How to Foster Eucharistic Adoration

By Leon J. Suprenant Jr. and Philip C.L. Gray

Together, Leon Supernant and Philip Gray are the authors of Faith Facts, a series of two books answering common questions on the Catholic faith.  

Eucharistic adoration
Photo Credit: Josh Applegate

The Most Holy Eucharist is the body and blood of Our Lord and Savior Jesus Christ (cf. Matt 26:26-28; John 6:55). Because this sacrament is the fullness and substance of His divinity and humanity, His presence demands proper adoration.  

In general, adoration of the Blessed Sacrament occurs both during the celebration of Mass and outside of Mass. Without a doubt, the liturgy of the Mass is the greatest act of worship we offer Our Lord here on earth. This celebration expresses the fullness of our faith and gives us a foretaste of heaven’s glory.  

Outside of Mass, adoration of the Most Holy Eucharist occurs whenever we worship and offer prayers to God in the presence of the Blessed Sacrament. Adoration of the Blessed Sacrament outside of Mass is strongly encouraged. It has taken many forms throughout the history of the Church. In the early centuries of the Church, there is record that some of the faithful reserved the Blessed Sacrament within their homes privately.  

By the thirteenth century, a well-developed practice of adoring Christ in the Eucharist had developed within the Church. Recognizing the importance of such devotion to combat heresies and spiritual deprivation within society, Clement VIII issued a decree on November 25, 1592, in which he established the Forty Hours devotion, which established adoration in different parishes so that there was never a time when adoration wasn’t taking place somewhere.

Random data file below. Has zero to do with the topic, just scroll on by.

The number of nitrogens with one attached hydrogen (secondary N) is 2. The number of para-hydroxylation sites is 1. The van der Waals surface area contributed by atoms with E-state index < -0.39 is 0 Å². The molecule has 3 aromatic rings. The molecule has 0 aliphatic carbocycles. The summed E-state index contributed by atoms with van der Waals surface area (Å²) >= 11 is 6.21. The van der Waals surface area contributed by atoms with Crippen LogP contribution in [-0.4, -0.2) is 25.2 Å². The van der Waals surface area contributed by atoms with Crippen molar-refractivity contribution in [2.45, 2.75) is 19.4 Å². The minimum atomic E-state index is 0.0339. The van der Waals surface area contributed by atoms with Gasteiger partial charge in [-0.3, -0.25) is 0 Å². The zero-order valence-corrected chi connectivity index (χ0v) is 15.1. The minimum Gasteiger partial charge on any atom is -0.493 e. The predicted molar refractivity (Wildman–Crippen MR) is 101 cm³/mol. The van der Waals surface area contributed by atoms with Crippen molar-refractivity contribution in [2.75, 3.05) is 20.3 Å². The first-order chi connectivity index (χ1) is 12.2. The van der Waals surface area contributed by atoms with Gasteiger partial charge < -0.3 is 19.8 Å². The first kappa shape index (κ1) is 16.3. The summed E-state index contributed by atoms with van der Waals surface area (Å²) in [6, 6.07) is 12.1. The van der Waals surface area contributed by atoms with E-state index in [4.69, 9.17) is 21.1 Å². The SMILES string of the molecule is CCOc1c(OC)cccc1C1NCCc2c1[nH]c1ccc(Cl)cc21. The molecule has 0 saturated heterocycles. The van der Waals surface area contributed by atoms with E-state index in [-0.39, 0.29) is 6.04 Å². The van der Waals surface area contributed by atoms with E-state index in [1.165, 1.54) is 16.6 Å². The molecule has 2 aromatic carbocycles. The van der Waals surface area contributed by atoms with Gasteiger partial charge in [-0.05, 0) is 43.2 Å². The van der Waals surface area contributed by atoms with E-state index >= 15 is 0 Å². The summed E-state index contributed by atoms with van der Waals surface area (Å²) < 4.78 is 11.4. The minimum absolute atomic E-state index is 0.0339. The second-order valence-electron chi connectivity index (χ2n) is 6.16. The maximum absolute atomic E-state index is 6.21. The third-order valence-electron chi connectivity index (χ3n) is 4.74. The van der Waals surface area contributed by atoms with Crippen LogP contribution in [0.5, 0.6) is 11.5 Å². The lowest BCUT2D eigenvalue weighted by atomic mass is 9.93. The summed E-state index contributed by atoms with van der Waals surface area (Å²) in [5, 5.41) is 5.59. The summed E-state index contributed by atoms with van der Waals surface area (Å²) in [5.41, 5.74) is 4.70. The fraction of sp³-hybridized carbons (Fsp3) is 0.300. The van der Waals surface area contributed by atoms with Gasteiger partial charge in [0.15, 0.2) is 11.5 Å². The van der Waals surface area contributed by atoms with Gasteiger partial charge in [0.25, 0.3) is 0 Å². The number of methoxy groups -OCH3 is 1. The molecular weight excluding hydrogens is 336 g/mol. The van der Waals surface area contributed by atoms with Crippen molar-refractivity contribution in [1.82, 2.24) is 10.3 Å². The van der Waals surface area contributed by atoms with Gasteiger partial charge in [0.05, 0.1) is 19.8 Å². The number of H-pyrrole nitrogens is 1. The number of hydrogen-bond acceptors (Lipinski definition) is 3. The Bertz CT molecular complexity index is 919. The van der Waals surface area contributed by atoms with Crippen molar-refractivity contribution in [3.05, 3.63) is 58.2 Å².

Subsequent popes continued this important work of prayer, which has continued up to this century in the city of Rome. Furthermore, on August 20, 1885, Pope Leo XIII “ordered the solemn exposition and benediction of the Blessed Sacrament every day of October as part of the Rosary devotions when held in the evening in all parish churches.” 

By the time Pope Paul VI was elected to the See of Peter, continuous exposition beyond forty hours had become customary in certain places. This is commonly known as perpetual adoration. To protect the Blessed Sacrament from abuse and encourage this type of adoration, the Vatican Congregation of Rites promulgated the 1967 instruction Eucharisticum Mysterium. In addressing “continuous” or perpetual adoration, Eucharistiae Sacramentum notes two possibilities: adoration initiated by the faithful, and adoration initiated by the local bishop in which the faithful are ordered to participate. By “reasonable number of the faithful,” the Church expects that the Blessed Sacrament will not be left unattended if exposed.  

The term “serious and general need” refers to the determination by the local bishop that a particularly grave situation in his diocese requires the prayerful intervention by all. Clement VIII saw the need to protect the See of Rome from spiritual attacks by ordering Forty Hours devotions held in such a way that exposition was continuous.